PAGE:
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Eating Habits to Avoid If You Have High Cholesterol, Say Dietitians

If your cholesterol levels are out of whack, you need to change these eating habits.
FACT CHECKED BY Olivia Tarantino

Having high cholesterol is quite common in the US. In fact, nearly 1 in 3 adult Americans have this condition – making it a popular condition that people are focused on improving.

Unfortunately, while many people know the risks associated with having high cholesterol, including an increased risk of stroke, many people do not know how to lower or manage their levels, keeping them at risk for some unsavory outcomes.

While medication and exercise can certainly help improve cholesterol levels in some cases, dietary choices can have a profound impact as well. And while many people know that living off of fast food burgers and fries isn't the best thing to do when they are managing high cholesterol, there are some less-obvious eating habits that may be negatively impacting their cholesterol levels that they may be doing every day.

If you are trying to manage your cholesterol level via dietary choices, here are seven eating habits to avoid if you have high cholesterol, according to registered dietitians. Read on, and for more on how to eat healthy, don't miss 7 Healthiest Foods to Eat Right Now.

You focus on the amount of cholesterol on the food label.

woman reading nutrition label

It may sound intuitive to eat low cholesterol foods when you are trying to reduce your cholesterol level, but according to Sarah Pflugradt, MS, RDN, CSCS, owner of Sarah Pflugradt Nutrition. "There isn't enough evidence to support that [reducing] dietary cholesterol affects blood cholesterol." In fact, the data is so weak surrounding this link that this recommendation is no longer included in the Dietary Guidelines for Americans.

Instead, she suggests people focus on reducing saturated fat and increasing fiber intake to reduce cholesterol levels.

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You weight cycle and yo-yo diet.

feet on scale

Losing weight, regaining it, and repeating this pattern over and over again can have adverse effects on cardiovascular risk factors, Cara Harbstreet, MS, RD, LD of Street Smart Nutrition, explains. "Adults, especially women, who weight cycle through dieting tend to have worse HDL and LDL profiles (even in 'normal' BMI categories) according to NHANES data when compared to adults who remained weight stable even at higher weights."

Your best bet is to follow a sustainable weight management plan and stick with it.

You eat fatty meats.

grilled steak

While different meats can be a natural source of protein, vitamins, and minerals, certain cuts can contain large amounts of saturated fat. And when saturated fat is "consumed in excess, this can adversely affect cholesterol levels," Jinan Banna, PhD, RD explains.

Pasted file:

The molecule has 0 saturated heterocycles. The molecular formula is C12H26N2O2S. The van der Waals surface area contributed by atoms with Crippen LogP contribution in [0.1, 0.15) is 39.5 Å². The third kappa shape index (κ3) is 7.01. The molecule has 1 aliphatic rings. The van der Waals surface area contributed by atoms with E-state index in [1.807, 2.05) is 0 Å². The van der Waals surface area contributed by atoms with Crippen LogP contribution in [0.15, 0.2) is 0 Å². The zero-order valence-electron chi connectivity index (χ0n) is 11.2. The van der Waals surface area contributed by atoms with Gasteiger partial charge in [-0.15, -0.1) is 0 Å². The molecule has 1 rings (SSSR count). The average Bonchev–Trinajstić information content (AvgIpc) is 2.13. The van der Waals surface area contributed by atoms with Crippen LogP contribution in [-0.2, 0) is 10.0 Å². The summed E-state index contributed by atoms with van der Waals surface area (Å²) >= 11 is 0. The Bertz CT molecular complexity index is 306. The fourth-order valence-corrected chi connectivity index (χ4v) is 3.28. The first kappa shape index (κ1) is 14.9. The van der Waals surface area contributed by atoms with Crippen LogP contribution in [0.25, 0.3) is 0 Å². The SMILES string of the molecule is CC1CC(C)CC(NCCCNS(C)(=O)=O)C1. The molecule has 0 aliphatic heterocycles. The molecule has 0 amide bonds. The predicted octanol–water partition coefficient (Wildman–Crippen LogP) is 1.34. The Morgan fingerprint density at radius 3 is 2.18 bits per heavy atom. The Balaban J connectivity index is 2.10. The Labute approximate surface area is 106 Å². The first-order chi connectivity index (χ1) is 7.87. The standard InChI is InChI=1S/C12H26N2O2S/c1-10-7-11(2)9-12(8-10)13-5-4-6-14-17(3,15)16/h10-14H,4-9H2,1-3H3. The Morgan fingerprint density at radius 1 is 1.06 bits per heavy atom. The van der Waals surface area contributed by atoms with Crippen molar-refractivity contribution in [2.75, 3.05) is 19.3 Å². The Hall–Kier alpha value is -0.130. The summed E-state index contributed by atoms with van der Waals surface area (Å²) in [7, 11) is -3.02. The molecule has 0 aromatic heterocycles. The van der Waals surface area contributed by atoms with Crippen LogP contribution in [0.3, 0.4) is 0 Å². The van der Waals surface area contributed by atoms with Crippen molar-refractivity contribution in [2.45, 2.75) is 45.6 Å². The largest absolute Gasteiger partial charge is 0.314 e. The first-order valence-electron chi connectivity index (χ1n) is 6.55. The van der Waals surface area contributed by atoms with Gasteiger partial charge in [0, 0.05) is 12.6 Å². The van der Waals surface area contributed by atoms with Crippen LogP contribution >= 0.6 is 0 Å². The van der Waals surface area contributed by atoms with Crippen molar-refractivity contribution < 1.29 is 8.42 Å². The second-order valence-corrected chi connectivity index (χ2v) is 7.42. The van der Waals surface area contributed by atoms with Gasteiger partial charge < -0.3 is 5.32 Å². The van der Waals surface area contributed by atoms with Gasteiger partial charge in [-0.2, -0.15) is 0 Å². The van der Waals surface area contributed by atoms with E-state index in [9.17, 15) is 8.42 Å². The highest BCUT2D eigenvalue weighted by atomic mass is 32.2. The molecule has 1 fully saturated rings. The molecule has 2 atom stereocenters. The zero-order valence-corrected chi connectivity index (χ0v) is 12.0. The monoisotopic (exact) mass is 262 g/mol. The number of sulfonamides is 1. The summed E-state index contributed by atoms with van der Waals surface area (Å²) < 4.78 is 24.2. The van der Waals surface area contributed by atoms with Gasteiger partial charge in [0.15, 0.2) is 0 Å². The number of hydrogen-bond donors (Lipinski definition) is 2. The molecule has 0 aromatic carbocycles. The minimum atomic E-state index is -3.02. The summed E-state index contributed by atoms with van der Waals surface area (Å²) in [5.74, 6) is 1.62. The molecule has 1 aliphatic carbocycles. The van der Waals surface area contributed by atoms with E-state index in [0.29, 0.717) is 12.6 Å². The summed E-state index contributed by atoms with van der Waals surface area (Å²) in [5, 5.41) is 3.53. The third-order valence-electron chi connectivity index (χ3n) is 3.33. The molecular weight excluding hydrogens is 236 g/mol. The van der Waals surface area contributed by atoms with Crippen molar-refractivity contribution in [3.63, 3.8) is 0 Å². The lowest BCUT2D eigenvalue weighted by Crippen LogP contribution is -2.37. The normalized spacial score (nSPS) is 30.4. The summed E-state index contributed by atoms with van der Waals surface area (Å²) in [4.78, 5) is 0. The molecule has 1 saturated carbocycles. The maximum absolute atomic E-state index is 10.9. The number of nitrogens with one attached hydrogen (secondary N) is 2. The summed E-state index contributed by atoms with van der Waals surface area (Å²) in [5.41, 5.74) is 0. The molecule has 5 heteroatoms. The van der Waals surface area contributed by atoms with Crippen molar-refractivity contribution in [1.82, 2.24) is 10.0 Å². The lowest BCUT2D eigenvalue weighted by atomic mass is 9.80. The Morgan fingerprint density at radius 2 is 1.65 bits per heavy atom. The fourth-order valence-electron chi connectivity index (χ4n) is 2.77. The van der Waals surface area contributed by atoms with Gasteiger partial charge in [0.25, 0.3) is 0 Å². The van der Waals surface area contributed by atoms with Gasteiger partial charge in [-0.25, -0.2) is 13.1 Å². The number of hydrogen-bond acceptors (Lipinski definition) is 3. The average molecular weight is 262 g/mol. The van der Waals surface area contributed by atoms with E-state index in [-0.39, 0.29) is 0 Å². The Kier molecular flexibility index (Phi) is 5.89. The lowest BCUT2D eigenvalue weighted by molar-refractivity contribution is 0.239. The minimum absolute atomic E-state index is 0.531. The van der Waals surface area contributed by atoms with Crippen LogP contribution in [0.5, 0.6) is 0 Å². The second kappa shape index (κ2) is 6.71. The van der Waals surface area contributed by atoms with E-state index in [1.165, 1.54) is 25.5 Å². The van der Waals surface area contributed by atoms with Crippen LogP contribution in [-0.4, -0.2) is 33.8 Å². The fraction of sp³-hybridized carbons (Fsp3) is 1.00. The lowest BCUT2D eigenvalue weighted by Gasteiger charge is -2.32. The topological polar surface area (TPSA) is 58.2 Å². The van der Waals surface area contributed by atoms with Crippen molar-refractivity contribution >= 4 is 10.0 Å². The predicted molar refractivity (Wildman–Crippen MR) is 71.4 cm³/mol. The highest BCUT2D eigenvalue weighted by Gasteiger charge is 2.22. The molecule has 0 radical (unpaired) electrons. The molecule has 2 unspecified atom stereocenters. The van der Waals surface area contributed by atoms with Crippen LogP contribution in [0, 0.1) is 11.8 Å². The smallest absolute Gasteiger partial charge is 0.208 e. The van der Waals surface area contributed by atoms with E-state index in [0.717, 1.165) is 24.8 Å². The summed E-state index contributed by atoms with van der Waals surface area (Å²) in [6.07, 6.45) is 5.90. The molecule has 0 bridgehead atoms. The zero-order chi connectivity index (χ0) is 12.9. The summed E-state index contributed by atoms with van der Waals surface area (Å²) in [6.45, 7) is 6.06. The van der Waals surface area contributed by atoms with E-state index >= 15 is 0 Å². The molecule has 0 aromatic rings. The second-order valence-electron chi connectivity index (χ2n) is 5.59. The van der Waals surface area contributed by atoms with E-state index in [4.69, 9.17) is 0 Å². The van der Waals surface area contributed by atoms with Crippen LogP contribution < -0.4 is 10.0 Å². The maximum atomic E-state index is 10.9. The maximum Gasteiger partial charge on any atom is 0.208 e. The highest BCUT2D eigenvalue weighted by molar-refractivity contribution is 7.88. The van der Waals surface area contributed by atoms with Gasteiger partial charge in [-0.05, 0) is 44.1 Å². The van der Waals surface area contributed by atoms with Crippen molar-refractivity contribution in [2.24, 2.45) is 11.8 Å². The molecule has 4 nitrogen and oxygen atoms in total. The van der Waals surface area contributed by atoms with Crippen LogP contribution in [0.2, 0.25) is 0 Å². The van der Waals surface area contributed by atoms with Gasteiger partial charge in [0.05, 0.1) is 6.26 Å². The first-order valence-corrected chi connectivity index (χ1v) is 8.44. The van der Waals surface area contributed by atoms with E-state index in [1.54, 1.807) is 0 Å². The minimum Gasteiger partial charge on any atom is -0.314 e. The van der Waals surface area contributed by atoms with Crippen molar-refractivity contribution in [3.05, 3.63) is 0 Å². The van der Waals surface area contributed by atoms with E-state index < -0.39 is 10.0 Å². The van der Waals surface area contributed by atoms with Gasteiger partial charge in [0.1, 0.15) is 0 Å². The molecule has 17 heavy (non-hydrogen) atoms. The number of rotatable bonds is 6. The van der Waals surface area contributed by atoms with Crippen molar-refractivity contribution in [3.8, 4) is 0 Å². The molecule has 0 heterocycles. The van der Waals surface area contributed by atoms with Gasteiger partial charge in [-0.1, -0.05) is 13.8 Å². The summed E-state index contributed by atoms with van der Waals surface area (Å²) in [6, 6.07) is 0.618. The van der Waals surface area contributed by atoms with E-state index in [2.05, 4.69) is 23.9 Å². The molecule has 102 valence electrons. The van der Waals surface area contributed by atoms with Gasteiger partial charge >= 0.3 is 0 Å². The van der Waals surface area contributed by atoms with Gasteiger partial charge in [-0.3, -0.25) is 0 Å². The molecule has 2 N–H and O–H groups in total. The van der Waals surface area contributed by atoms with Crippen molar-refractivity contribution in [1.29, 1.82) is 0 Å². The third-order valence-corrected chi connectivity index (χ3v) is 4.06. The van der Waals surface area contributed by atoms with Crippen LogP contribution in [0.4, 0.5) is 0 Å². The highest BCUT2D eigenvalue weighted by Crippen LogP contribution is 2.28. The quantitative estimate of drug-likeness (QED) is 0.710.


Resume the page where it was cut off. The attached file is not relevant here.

If you happen to be a carnivore and skipping meat is not an option, sticking to leaner choices like flank steak is your best bet.

You eat a diet rich in added sugars.

cake and coffee

"Eating too many added sugars can lower your 'good' HDL cholesterol," Anya Rosen, MS, RD, LD, CPT explains. From candies to cakes to even the sugar you add to your coffee, this ingredient can add up over the day and can play a negative role on your overall health. Opt for fresh fruit if you need the taste of sweetness with no added sugars.

You skip fiber in your diet.

oatmeal with apples

A staggering 95% of Americans are not taking in the recommended amount of fiber, so clearly skimping on this nutrient is not uncommon.

But skipping fiber, especially soluble fiber, can make lowering cholesterol challenging, explains Elysia Cartlidge, MAN, RD, highlighting that the soluble variety can help lower the LDL "bad" cholesterol in many people.

"Be sure to regularly include foods like oats, barley, apples, beans, flaxseed, and chia seeds to ensure that you're getting sufficient amounts of soluble fiber to keep those cholesterol levels in check," Cartlidge advises.

You avoid eating fat.

nut mix

While eating a diet rich in saturated fat isn't the best idea when it comes to cholesterol management, there are other fats that can actually be important additions to your diet. Foods that are rich in healthy fats, including nuts, avocados, seeds, and fish should be encouraged

You don't eat your veggies.

pushing broccoli plate away

Your mom wasn't wrong when she encouraged you to eat your vegetables every day. Eating a diet rich in certain vegetables, especially cruciferous veggies like broccoli and cauliflower, has been linked to lower LDL cholesterol levels. Perhaps there actually is something to the cauliflower trend after all!

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Lauren Manaker, MS, RDN, LD, CLEC, CPT
Lauren Manaker is an award-winning registered dietitian, book author, and recipe developer who has been in practice for almost 20 years. Read more about Lauren